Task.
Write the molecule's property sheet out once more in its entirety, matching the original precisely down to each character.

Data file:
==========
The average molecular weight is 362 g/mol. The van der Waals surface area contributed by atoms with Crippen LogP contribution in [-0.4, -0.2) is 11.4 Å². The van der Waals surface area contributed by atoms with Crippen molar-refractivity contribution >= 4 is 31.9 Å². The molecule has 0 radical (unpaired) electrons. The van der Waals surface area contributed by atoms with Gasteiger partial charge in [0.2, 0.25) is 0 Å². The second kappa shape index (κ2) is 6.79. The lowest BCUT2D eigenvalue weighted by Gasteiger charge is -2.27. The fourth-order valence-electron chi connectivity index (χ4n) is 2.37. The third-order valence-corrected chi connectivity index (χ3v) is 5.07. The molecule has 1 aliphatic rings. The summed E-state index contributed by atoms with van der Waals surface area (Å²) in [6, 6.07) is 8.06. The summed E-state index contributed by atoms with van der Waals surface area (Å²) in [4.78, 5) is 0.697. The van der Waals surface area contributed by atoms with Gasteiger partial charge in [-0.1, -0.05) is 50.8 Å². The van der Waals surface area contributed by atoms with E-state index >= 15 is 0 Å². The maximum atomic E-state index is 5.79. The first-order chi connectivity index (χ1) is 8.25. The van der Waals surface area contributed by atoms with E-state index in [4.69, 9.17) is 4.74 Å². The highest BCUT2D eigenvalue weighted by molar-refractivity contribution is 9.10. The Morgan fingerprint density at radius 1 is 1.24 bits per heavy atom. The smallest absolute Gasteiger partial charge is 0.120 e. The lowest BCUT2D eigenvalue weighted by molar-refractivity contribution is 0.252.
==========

The average molecular weight is 362 g/mol. The van der Waals surface area contributed by atoms with Crippen LogP contribution in [-0.4, -0.2) is 11.4 Å². The van der Waals surface area contributed by atoms with Crippen molar-refractivity contribution >= 4 is 31.9 Å². The molecule has 0 radical (unpaired) electrons. The van der Waals surface area contributed by atoms with Gasteiger partial charge in [0.2, 0.25) is 0 Å². The second kappa shape index (κ2) is 6.79. The lowest BCUT2D eigenvalue weighted by Gasteiger charge is -2.27. The fourth-order valence-electron chi connectivity index (χ4n) is 2.37. The third-order valence-corrected chi connectivity index (χ3v) is 5.07. The molecule has 1 aliphatic rings. The summed E-state index contributed by atoms with van der Waals surface area (Å²) in [6, 6.07) is 8.06. The summed E-state index contributed by atoms with van der Waals surface area (Å²) in [4.78, 5) is 0.697. The van der Waals surface area contributed by atoms with Gasteiger partial charge in [-0.1, -0.05) is 50.8 Å². The van der Waals surface area contributed by atoms with E-state index >= 15 is 0 Å². The maximum atomic E-state index is 5.79. The first-order chi connectivity index (χ1) is 8.25. The van der Waals surface area contributed by atoms with E-state index in [4.69, 9.17) is 4.74 Å². The highest BCUT2D eigenvalue weighted by molar-refractivity contribution is 9.10. The Morgan fingerprint density at radius 1 is 1.24 bits per heavy atom. The smallest absolute Gasteiger partial charge is 0.120 e. The lowest BCUT2D eigenvalue weighted by molar-refractivity contribution is 0.252.